Consider your smartphone for a moment. It provides you with access to a cornucopia of information. Some of it is general, stored on publicly accessible internet sites, and capable of being called up to resolve any pub debate one might be having (how many U.S. presidents have been assassinated? or how many times have Brazil won the World Cup?). Some of it is more personal, and includes a comprehensive databank of all emails and text message conversations you have had, your calendar appointments, the number of steps you have taken on any given day, books read, films watched, calories consumed and so forth.
Now consider a question: is this information part of your mind? Does it form part of an extended mind loop, one that interfaces with and augments the mental processors inside your skull? According to some philosophers it does. They believe in something called the extended mind hypothesis, which goes against the neuro-physicalist wisdom and holds that the mind is not necessarily to be identified with the brain. On the contrary, they suggest that humans are natural-born cyborgs, constantly expanding their minds into their external environments.
This is an intriguing hypothesis, and one that has been much-debated in the philosophy of mind. But does it have any ethical implications? If your mind extends into the external environment, wouldn’t we be obliged to treat anything that forms part of your extended mind loop in accordance with the ethical principles that are usually thought to apply to the treatment of any part of one’s non-extended mind? In other words, shouldn’t we adopt a parity-stance when it comes to the treatment of the internal and external mind?
Maybe. One philosopher who has taken up the parity-stance in recent years is Neil Levy. He has used it explicitly in relation to debates about neuroenhancement, i.e. the use of drugs and other forms of biotechnology to enhance and tweak the elements of neural anatomy. In this post, I want to take a look at Levy’s argument and at a recent response to it. I’ll proceed in three stages. I’ll start with a description of the extended mind hypothesis. I’ll then look at Levy’s “parity” argument. Following this, I’ll consider some obvious criticisms of the parity argument.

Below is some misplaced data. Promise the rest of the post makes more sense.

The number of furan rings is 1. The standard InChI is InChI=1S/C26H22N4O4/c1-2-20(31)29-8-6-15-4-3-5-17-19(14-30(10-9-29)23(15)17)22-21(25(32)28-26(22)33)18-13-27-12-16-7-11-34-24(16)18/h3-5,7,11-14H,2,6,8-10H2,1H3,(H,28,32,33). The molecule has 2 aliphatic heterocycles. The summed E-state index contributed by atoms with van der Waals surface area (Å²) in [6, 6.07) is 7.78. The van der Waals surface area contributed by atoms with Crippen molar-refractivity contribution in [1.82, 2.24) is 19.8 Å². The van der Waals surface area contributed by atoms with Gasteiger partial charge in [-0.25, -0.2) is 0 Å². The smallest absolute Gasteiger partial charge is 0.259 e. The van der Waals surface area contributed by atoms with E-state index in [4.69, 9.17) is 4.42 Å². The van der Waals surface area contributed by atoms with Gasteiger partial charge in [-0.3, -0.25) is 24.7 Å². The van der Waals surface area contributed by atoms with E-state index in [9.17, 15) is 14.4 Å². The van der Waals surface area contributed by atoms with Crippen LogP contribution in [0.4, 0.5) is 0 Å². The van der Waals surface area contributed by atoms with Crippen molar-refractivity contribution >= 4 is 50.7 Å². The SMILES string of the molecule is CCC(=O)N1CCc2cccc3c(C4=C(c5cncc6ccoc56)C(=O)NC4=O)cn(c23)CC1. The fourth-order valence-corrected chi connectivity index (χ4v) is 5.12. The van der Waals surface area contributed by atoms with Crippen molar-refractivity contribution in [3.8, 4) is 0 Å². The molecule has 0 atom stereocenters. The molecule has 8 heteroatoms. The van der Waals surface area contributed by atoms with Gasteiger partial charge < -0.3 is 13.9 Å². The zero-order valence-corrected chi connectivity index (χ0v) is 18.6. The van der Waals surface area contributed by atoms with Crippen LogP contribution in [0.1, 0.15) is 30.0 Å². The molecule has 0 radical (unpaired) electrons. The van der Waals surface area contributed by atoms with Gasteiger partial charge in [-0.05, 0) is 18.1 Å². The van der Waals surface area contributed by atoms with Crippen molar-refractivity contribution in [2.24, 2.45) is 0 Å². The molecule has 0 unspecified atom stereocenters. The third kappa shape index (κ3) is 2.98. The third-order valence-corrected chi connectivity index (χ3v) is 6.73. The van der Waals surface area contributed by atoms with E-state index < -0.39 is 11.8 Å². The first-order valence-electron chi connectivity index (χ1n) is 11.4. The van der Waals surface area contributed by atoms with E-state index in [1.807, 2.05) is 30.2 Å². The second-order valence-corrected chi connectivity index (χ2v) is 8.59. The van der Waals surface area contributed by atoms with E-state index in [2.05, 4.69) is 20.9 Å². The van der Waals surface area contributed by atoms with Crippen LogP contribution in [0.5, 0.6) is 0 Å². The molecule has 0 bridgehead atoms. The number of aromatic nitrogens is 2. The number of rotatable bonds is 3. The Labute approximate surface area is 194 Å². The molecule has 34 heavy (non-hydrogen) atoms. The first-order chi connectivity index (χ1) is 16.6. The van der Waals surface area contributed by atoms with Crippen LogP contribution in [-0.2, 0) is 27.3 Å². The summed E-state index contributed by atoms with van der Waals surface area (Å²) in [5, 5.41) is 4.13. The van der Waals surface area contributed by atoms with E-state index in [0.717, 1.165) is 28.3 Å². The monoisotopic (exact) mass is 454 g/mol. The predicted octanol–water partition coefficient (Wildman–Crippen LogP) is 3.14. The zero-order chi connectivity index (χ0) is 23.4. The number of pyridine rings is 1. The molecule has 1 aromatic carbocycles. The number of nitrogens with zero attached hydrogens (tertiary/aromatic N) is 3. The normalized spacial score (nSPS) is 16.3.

If that sounds tolerable, let’s proceed.
1. A Quick Outline of the Extended Mind Hypothesis
The extended mind hypothesis (EMH) was first introduced to the philosophical world by David Chalmers and Andy Clark in 1998. Their claim was simple enough. The most prevalent version of mind-body physicalism in the latter half of the 20th century was functionalism. According to functionalism, whether or not something counted as a mental state (e.g. a belief, desire, intention, memory, experience and so forth) depended not so much on the stuff it was made of but on its place within a functional system. In other words, the mind was like a mechanism, with particular mental states playing different causal and functional roles within the mechanism, all leading to the creation of this phenomenon we call the “mind”.
Because functionalism placed such an emphasis causal roles in the production of mental phenomena, it led philosophers of mind to propose a natural corollary. It led to them to claim that mental phenomena were multiply realisable. That is to say, mental phenomena could supervene upon many different physical systems. There was nothing uniquely special about neurons and other brain cells in this respect. In theory, a mind could be instantiated in other systems, for example an artificial neural network or digital computer. All that mattered was whether that system had all the relevant component parts playing the appropriate functional roles. Functionalists are still physicalists. They still think the mind requires some physical system. They just don’t think that the brain is the only eligible physical system.
Chalmers and Clark’s extended mind thesis was another natural corollary of functionalism and multiple realisability. It added that if the mind is multiply realisable it can surely be jointly (or, rather, conjointly) realisable. In other words, the brain and other physical systems could combine to form a mind. Chalmers and Clark provided a striking illustration of their hypothesis. Imagine there is a man named Otto, who suffers from some memory impairment. At all times, Otto carries with him a notebook. This notebook contains all the information Otto needs to remember on any given day. Suppose one day he wants to go to an exhibition at the Museum of Modern Art in New York but he can’t remember the address. Fortunately, he can simply look up the address in his notebook. This he duly does and attends the exhibition. Now compare Otto to Inga. She also wants to go to the exhibition, but has no memory problems and is able to recall the location using the traditional, brain-based recollection system.